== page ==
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Pizza Margherita

Updated February 23, 2016
This image courtesy of Rina Jordan

Sometimes the simplest things are the best. I love making this pizza in late summer when tomatoes are at their ripest. You can use any type of tomato on this pizza; they all taste wonderful when they’re in season. The tomatoes soak up the flavor of the smoke better than any other vegetable or fruit and transform this pizza from something simple to something simply spectacular.

NOTE: To slice chiffonade means to cut leafy herbs and greens into thin ribbons. For basil, stack the leaves one on top of another, roll them up lengthwise like a cigar, and, with a sharp knife, slice them crosswise into thin strips.

Soaking the Plank

Start by using a clean, untreated piece of wood. Most of the wood planks sold in stores are 1/2 to 1 inch thick. Be sure to choose a plank that allows at least a 1-inch border around the food you are preparing. No matter the size, plan on soaking your plank for at least one hour, and up to twenty-four hours. This important step adds moisture that helps the wood to resist burning, which prolongs the use of your plank.

Place the plank in a kitchen sink, cooler, glass or ceramic baking dish, or any container large enough to fit it for soaking.

Soak the plank in water, or if you feel like being creative, try adding some white wine, beer, salt, or apple, berry, or citrus juice to the water.

Keep the plank submerged with something heavy, like a brick, so it stays weighted down during soaking.

Preheating the Plank

Preheating the plank before grilling is an important step. With woods like maple, oak, cherry, and alder, the plank will often begin to warp when placed over heat (cedar does not usually warp). Preheating the plank will control the warping, kill any bacteria on the cooking surface, and impart a more intense flavor to the food.

Before preheating the plank, have a spray bottle with water handy to smolder any flames if flare-ups occur.

For a gas grill, preheat your grill to medium-high, or about 400 degrees F. For a charcoal grill, prepare your grill for indirect cooking: Fill a chimney starter (charcoal chimney) to the top with charcoal. Light the charcoal and let it burn until half of the coals are glowing. Spread the coals onto half of the bottom of the grill, leaving the other side without coals (this is called the “indirect method”). Place the grill lid on top and fully open the top and bottom vents. If your grill does not have a thermometer, place a grill thermometer through one of the vent openings and let it sit for 5 minutes to get an accurate reading. If the grill gets too hot, close the vents partially and let the temperature adjust. Continue making adjustments to the vent openings until the grill reaches a consistent temperature of 400 degrees F.

For optimum smoke and wood flavor, place the plank 8 to 12 inches above the flame and close the grill lid. I prefer to place a plank on the warming rack of my gas grill for preheating and grilling. It takes a little longer to get it lightly toasted and get some smoke going (8 to 10 minutes), but it reduces the number of flare-ups so that you will get more uses out of the plank. If the plank is placed closer to the flame, you should see some light \ smoke after 3 to 5 minutes. Keep a close eye on the grill if the plank is closer to the flame.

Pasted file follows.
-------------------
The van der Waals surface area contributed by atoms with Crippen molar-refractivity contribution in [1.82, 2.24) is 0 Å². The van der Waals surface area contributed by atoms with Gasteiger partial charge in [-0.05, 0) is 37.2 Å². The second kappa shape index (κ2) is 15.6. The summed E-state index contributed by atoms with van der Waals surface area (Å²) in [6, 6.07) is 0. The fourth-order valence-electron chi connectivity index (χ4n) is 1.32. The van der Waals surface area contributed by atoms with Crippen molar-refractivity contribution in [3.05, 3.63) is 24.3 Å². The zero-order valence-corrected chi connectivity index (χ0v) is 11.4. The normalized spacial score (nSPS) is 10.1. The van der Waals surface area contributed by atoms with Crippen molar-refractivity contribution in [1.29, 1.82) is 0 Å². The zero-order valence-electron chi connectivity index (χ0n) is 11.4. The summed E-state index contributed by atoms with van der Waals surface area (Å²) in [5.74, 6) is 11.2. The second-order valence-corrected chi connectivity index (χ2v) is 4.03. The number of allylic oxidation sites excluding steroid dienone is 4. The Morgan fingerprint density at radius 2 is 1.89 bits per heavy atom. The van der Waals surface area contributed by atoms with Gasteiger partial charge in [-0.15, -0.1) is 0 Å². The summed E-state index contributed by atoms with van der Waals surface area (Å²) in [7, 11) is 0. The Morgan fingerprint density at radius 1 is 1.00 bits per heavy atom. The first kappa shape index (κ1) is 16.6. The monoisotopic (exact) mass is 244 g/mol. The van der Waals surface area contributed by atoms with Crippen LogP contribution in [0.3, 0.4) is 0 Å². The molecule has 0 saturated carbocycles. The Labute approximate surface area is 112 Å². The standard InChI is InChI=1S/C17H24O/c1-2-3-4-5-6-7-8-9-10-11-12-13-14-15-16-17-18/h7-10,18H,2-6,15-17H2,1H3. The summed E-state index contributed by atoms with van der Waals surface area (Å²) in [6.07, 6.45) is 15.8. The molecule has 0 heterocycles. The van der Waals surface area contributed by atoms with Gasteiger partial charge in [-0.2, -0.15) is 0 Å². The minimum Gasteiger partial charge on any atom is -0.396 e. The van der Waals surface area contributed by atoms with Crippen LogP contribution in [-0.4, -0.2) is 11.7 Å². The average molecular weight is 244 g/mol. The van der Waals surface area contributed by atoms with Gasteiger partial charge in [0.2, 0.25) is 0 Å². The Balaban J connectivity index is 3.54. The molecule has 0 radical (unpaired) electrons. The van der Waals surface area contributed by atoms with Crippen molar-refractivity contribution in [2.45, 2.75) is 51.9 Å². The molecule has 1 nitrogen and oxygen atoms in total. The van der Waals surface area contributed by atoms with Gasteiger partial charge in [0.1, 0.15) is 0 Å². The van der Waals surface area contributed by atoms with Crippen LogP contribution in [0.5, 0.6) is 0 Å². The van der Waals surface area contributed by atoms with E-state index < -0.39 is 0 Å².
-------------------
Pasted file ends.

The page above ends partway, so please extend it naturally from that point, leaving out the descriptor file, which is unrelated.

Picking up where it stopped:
Once you see some light wisps of gray smoke emanating from the grill, open the grill lid and flip the plank over. If the plank has not bowed, you are ready to begin grilling. If warping occurs, close the lid again and continue preheating another minute or two until the plank flattens out. Continue flipping and heating the plank one or two more times until warping is controlled.

Makes4 servings

Cooking Methodgrilling

CostInexpensive

Total Timeunder 2 hours

Kid FriendlyYes

OccasionCasual Dinner Party, Family Get-together

Recipe Coursemain course

Dietary Considerationegg-free, halal, kosher, peanut free, soy free, tree nut free, vegetarian

Equipmentgrill

Mealdinner, lunch

Taste and Texturecheesy, savory

Type of Dishpizza

Ingredients

  • 3 tablespoons extra virgin olive oil, divided
  • 1 clove garlic, minced
  • 1/4 teaspoon kosher salt
  • 1/2 teaspoon freshly ground black pepper
  • 1/4 pound store-bought or homemade pizza dough, at room temperature
  • Olive oil cooking spray
  • Coarse grind cornmeal, for sprinkling
  • 6 ounces fresh mozzarella, cut into 1/4-inch-thick slices
  • 1 large tomato (about 6 ounces), cut into 1/4-inch-thick slices
  • 5 large fresh basil leaves, sliced chiffonade (see Notes)

Instructions

  1. Soak the plank for at least 1 hour and up to 24 hours.

  2. In a small bowl, mix 2 tablespoons of the olive oil with the garlic, salt, and pepper. Set aside.

  3. On a well-floured surface, roll out the pizza dough as thinly as possible into a rectangle slightly larger than the plank you are using.

  4. Prepare the plank for grilling according to the instructions (see Notes). Lightly spray the toasted side of the plank with the cooking spray and dust with cornmeal. Place the pizza dough on the prepared plank, folding up the edges so that the dough is the same size as the plank. Lightly prick the dough all over with a fork. Close the lid and grill for 5 to 7 minutes, or until the pizza dough is lightly browned and crisp.

  5. Open the grill lid and brush the oil mixture evenly over the pizza dough. Lay the mozzarella slices on top of the crust, then the tomato slices. Close the lid and grill until the cheese is golden and bubbly and the tomatoes are cooked through, about 5 minutes. Transfer the pizza to a clean work surface. Drizzle with the remaining 1 tablespoon of oil, sprinkle with the basil, and season with additional salt and pepper to taste.

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